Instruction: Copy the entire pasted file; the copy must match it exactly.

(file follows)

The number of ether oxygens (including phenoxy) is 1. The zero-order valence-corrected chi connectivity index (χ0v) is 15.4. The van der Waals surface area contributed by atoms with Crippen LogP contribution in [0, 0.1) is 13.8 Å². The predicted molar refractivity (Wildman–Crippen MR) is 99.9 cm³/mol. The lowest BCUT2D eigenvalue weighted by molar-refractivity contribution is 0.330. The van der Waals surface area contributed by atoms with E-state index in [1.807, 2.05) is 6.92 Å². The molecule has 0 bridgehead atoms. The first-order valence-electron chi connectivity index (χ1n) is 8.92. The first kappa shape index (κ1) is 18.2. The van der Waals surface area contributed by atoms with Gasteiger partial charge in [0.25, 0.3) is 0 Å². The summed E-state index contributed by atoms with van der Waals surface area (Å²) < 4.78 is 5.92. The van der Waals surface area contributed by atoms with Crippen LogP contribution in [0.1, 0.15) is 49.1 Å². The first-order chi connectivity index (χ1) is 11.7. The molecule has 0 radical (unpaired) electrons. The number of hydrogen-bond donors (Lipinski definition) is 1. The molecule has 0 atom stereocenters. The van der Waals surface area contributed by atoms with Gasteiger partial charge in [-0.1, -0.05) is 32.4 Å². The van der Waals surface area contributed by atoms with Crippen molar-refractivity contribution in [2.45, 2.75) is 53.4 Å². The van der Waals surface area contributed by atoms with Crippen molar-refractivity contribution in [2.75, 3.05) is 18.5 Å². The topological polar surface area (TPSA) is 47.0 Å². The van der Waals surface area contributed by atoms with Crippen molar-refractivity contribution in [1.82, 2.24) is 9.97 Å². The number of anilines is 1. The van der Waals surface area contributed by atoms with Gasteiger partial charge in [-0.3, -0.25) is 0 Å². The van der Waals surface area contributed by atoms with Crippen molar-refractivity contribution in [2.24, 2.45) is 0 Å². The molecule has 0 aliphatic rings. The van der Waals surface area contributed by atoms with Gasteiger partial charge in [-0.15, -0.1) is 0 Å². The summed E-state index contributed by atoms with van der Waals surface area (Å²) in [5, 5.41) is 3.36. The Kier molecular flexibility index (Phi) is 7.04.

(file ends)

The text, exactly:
The number of ether oxygens (including phenoxy) is 1. The zero-order valence-corrected chi connectivity index (χ0v) is 15.4. The van der Waals surface area contributed by atoms with Crippen LogP contribution in [0, 0.1) is 13.8 Å². The predicted molar refractivity (Wildman–Crippen MR) is 99.9 cm³/mol. The lowest BCUT2D eigenvalue weighted by molar-refractivity contribution is 0.330. The van der Waals surface area contributed by atoms with E-state index in [1.807, 2.05) is 6.92 Å². The molecule has 0 bridgehead atoms. The first-order valence-electron chi connectivity index (χ1n) is 8.92. The first kappa shape index (κ1) is 18.2. The van der Waals surface area contributed by atoms with Gasteiger partial charge in [0.25, 0.3) is 0 Å². The summed E-state index contributed by atoms with van der Waals surface area (Å²) < 4.78 is 5.92. The van der Waals surface area contributed by atoms with Crippen LogP contribution in [0.1, 0.15) is 49.1 Å². The first-order chi connectivity index (χ1) is 11.7. The molecule has 0 radical (unpaired) electrons. The number of hydrogen-bond donors (Lipinski definition) is 1. The molecule has 0 atom stereocenters. The van der Waals surface area contributed by atoms with Gasteiger partial charge in [-0.1, -0.05) is 32.4 Å². The van der Waals surface area contributed by atoms with Crippen molar-refractivity contribution in [2.45, 2.75) is 53.4 Å². The van der Waals surface area contributed by atoms with Crippen molar-refractivity contribution in [2.75, 3.05) is 18.5 Å². The topological polar surface area (TPSA) is 47.0 Å². The van der Waals surface area contributed by atoms with Crippen molar-refractivity contribution in [1.82, 2.24) is 9.97 Å². The number of anilines is 1. The van der Waals surface area contributed by atoms with Gasteiger partial charge in [-0.3, -0.25) is 0 Å². The van der Waals surface area contributed by atoms with Crippen molar-refractivity contribution in [2.24, 2.45) is 0 Å². The molecule has 0 aliphatic rings. The van der Waals surface area contributed by atoms with Gasteiger partial charge in [-0.15, -0.1) is 0 Å². The summed E-state index contributed by atoms with van der Waals surface area (Å²) in [5, 5.41) is 3.36. The Kier molecular flexibility index (Phi) is 7.04.